Not All Native History Is "Ancient"
|Moctezuma Xocoyotzin, early modern leader—not "ancient"|
(actor Cristian Esquivel, source)
I hope your answer is no, because no empire formed less than 600 years ago qualifies as an "ancient" one. If it does, I guess we need to start calling Leonardo da Vinci an "ancient" artist and scientist.
(Leonardo's life, by the way, was fully contemporaneous to that of the Aztec Empire, and he died the same year that Cortés landed in Mexico.)
On two occasions this week, I saw the word "ancient" used in reference to indigenous histories that are anything but. The first example was what you just read: I saw someone refer to the Aztecs as "ancient" and it just made my head spin.
In fact, there's been a rather popular fact spread around the internet lately and featured in all sorts of memes and lists of facts that will "blow your mind." Here's the most precise version I could find:
Believe it or not, the second example I saw of indigenous history described as "ancient" was even more ridiculous. This article is nearly two years old, but I never saw it before this week—"Looking for clues to an ancient massacre in the Aleutians." When I first saw the headline, I figured there must have been an archaeological find with bodies and weapons indicating violence from thousands of years ago. There are sites like that in Alaska, such as this one in Yup'ik territory.
|Russians and Aleuts—not ancient history (source)|
I will note, however, that the word "ancient" is used only in the headline, and it's probably not the author's fault. I don't know whether someone at the Alaska Dispatch News is to blame, or someone at the Dutch Harbor Fisherman, where the article was originally published. Still, I can't imagine how anyone with an education or a basic familiarity with the English language could conflate anything in the 18th century with the "ancient."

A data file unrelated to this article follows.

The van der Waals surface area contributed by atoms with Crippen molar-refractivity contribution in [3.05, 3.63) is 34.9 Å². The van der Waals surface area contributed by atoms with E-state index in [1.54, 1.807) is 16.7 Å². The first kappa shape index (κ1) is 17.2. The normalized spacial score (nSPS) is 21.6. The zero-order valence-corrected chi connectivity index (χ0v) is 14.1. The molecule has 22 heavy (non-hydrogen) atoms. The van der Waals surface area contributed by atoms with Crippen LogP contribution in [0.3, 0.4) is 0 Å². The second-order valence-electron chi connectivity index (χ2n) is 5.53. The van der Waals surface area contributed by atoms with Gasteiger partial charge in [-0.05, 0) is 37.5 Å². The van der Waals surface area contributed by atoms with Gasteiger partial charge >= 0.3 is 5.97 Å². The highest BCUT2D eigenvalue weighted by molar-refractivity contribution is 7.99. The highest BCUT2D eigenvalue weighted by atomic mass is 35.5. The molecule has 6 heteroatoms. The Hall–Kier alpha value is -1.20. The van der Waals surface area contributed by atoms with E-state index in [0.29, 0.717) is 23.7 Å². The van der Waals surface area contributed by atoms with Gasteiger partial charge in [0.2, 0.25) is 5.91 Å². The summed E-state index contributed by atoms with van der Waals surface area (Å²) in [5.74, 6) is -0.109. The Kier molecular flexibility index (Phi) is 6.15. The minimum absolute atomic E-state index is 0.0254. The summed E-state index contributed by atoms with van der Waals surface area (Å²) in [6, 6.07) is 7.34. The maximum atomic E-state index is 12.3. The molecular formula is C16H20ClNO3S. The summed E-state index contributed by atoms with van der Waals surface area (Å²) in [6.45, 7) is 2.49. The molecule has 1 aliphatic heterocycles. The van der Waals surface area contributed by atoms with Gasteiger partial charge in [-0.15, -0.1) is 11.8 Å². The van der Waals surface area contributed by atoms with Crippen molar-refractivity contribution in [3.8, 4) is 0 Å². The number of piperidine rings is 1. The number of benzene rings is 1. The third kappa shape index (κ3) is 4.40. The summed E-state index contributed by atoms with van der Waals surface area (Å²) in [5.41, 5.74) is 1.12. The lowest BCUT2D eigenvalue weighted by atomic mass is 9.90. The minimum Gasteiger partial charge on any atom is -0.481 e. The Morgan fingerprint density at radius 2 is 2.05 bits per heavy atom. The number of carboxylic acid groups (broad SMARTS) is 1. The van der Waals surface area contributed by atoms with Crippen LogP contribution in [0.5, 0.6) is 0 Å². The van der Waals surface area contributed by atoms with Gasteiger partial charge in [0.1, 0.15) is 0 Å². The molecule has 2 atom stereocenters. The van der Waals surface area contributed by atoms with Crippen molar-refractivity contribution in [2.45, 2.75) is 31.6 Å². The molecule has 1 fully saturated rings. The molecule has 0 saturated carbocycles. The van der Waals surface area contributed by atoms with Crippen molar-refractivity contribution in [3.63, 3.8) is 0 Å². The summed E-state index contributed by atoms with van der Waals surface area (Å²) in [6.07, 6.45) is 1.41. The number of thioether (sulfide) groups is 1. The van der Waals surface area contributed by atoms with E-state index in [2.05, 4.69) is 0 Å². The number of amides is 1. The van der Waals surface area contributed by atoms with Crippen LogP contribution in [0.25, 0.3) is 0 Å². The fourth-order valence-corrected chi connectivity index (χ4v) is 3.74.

The use of the word "ancient" in reference to history is not subjective or open to any sort of interpretation. You can quibble a little about the dates, but the traditional and long-enduring division of European or "Western" history into the ancient, medieval, and modern is clear: Ancient history ends with the fall of the Roman Empire in the fifth century. Medieval history stretches between Rome and the Renaissance of the fifteenth and sixteenth centuries—the "rebirth" of ancient knowledge (a fallacy, but a romantic one)—which began the early modern era. The division between "early modern" and "modern" is more tenuous, but irrelevant to this discussion.
With that clear, traditional division that virtually everyone should be aware of, there is no way that an indigenous empire of the fifteenth and sixteenth centuries or a massacre in the eighteenth should possibly qualify as "ancient." To be sure, a distinction between ancient and medieval history is less obvious in the Americas than in Europe; depending on the region, scholars divide history between periods named "classical," "postclassical," and so on. Nevertheless, we know of many different ancient peoples in American history, from the ancestral Puebloans (previously called "Anasazi"), to the Olmecs, to the Teotihuacanos (whose city fell, it seems, just a century after Rome).
Calling all American history before the arrival of Europeans "ancient" isn't just intellectually lazy, but insulting. There are enormous differences between the indigenous histories of thousands of years ago and those of just several hundred years ago, leading up to the Columbian Exchange and the Great Death.
Just as America's indigenous cultures are incredibly diverse, so too are their histories. If someone thinks they're all the same and could be categorized under the same historical period, they need to get an education.